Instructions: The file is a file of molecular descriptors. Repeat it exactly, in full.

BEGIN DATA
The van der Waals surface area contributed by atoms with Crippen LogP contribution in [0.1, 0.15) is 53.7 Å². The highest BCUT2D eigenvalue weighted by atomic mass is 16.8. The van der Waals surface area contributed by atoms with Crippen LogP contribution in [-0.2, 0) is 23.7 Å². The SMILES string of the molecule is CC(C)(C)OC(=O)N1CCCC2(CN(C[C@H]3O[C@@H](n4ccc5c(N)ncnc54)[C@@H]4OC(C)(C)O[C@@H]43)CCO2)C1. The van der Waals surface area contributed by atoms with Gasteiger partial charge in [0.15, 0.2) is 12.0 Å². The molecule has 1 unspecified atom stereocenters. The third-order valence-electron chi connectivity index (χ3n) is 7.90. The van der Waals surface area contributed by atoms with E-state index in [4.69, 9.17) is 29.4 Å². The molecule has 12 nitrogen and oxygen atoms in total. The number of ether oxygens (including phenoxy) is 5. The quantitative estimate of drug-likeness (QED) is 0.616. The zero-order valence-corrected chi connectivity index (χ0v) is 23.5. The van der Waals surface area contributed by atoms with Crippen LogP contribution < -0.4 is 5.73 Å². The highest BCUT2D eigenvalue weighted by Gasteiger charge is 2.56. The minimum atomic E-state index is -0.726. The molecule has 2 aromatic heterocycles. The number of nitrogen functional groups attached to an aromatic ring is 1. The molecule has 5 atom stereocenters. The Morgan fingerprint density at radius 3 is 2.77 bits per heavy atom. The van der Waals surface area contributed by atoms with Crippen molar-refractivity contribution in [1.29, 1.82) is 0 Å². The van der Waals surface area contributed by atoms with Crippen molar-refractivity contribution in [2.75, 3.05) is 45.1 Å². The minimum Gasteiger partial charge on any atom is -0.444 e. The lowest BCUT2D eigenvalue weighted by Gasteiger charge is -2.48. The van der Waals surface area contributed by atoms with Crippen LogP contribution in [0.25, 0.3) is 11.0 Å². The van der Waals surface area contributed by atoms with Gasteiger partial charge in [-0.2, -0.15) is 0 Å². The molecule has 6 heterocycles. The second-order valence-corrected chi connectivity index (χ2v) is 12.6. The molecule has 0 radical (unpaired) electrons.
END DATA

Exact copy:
The van der Waals surface area contributed by atoms with Crippen LogP contribution in [0.1, 0.15) is 53.7 Å². The highest BCUT2D eigenvalue weighted by atomic mass is 16.8. The van der Waals surface area contributed by atoms with Crippen LogP contribution in [-0.2, 0) is 23.7 Å². The SMILES string of the molecule is CC(C)(C)OC(=O)N1CCCC2(CN(C[C@H]3O[C@@H](n4ccc5c(N)ncnc54)[C@@H]4OC(C)(C)O[C@@H]43)CCO2)C1. The van der Waals surface area contributed by atoms with Gasteiger partial charge in [0.15, 0.2) is 12.0 Å². The molecule has 1 unspecified atom stereocenters. The third-order valence-electron chi connectivity index (χ3n) is 7.90. The van der Waals surface area contributed by atoms with E-state index in [4.69, 9.17) is 29.4 Å². The molecule has 12 nitrogen and oxygen atoms in total. The number of ether oxygens (including phenoxy) is 5. The quantitative estimate of drug-likeness (QED) is 0.616. The zero-order valence-corrected chi connectivity index (χ0v) is 23.5. The van der Waals surface area contributed by atoms with Crippen LogP contribution < -0.4 is 5.73 Å². The highest BCUT2D eigenvalue weighted by Gasteiger charge is 2.56. The minimum atomic E-state index is -0.726. The molecule has 2 aromatic heterocycles. The number of nitrogen functional groups attached to an aromatic ring is 1. The molecule has 5 atom stereocenters. The Morgan fingerprint density at radius 3 is 2.77 bits per heavy atom. The van der Waals surface area contributed by atoms with Crippen molar-refractivity contribution in [1.29, 1.82) is 0 Å². The van der Waals surface area contributed by atoms with Crippen molar-refractivity contribution in [2.75, 3.05) is 45.1 Å². The minimum Gasteiger partial charge on any atom is -0.444 e. The lowest BCUT2D eigenvalue weighted by Gasteiger charge is -2.48. The van der Waals surface area contributed by atoms with Crippen LogP contribution in [0.25, 0.3) is 11.0 Å². The van der Waals surface area contributed by atoms with Gasteiger partial charge in [-0.2, -0.15) is 0 Å². The molecule has 6 heterocycles. The second-order valence-corrected chi connectivity index (χ2v) is 12.6. The molecule has 0 radical (unpaired) electrons.